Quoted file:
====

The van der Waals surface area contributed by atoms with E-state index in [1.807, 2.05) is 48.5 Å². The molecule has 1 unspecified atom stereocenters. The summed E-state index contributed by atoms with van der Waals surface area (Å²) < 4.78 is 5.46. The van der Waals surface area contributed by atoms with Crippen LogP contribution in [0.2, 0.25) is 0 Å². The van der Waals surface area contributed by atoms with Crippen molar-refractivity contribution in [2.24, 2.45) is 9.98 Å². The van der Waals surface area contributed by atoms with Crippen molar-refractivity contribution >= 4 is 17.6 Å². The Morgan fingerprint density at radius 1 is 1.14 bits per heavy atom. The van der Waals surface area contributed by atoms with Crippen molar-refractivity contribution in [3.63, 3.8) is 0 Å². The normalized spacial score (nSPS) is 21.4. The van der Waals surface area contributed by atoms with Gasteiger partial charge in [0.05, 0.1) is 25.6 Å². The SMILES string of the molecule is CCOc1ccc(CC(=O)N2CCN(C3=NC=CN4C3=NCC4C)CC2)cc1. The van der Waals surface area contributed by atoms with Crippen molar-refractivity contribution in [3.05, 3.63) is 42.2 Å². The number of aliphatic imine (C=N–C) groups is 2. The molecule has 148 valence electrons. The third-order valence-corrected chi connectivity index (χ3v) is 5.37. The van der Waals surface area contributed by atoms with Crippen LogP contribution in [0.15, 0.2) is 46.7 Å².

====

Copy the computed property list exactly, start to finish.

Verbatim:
The van der Waals surface area contributed by atoms with E-state index in [1.807, 2.05) is 48.5 Å². The molecule has 1 unspecified atom stereocenters. The summed E-state index contributed by atoms with van der Waals surface area (Å²) < 4.78 is 5.46. The van der Waals surface area contributed by atoms with Crippen LogP contribution in [0.2, 0.25) is 0 Å². The van der Waals surface area contributed by atoms with Crippen molar-refractivity contribution in [2.24, 2.45) is 9.98 Å². The van der Waals surface area contributed by atoms with Crippen molar-refractivity contribution >= 4 is 17.6 Å². The Morgan fingerprint density at radius 1 is 1.14 bits per heavy atom. The van der Waals surface area contributed by atoms with Crippen molar-refractivity contribution in [3.63, 3.8) is 0 Å². The normalized spacial score (nSPS) is 21.4. The van der Waals surface area contributed by atoms with Gasteiger partial charge in [0.05, 0.1) is 25.6 Å². The SMILES string of the molecule is CCOc1ccc(CC(=O)N2CCN(C3=NC=CN4C3=NCC4C)CC2)cc1. The van der Waals surface area contributed by atoms with Crippen molar-refractivity contribution in [3.05, 3.63) is 42.2 Å². The number of aliphatic imine (C=N–C) groups is 2. The molecule has 148 valence electrons. The third-order valence-corrected chi connectivity index (χ3v) is 5.37. The van der Waals surface area contributed by atoms with Crippen LogP contribution in [0.15, 0.2) is 46.7 Å².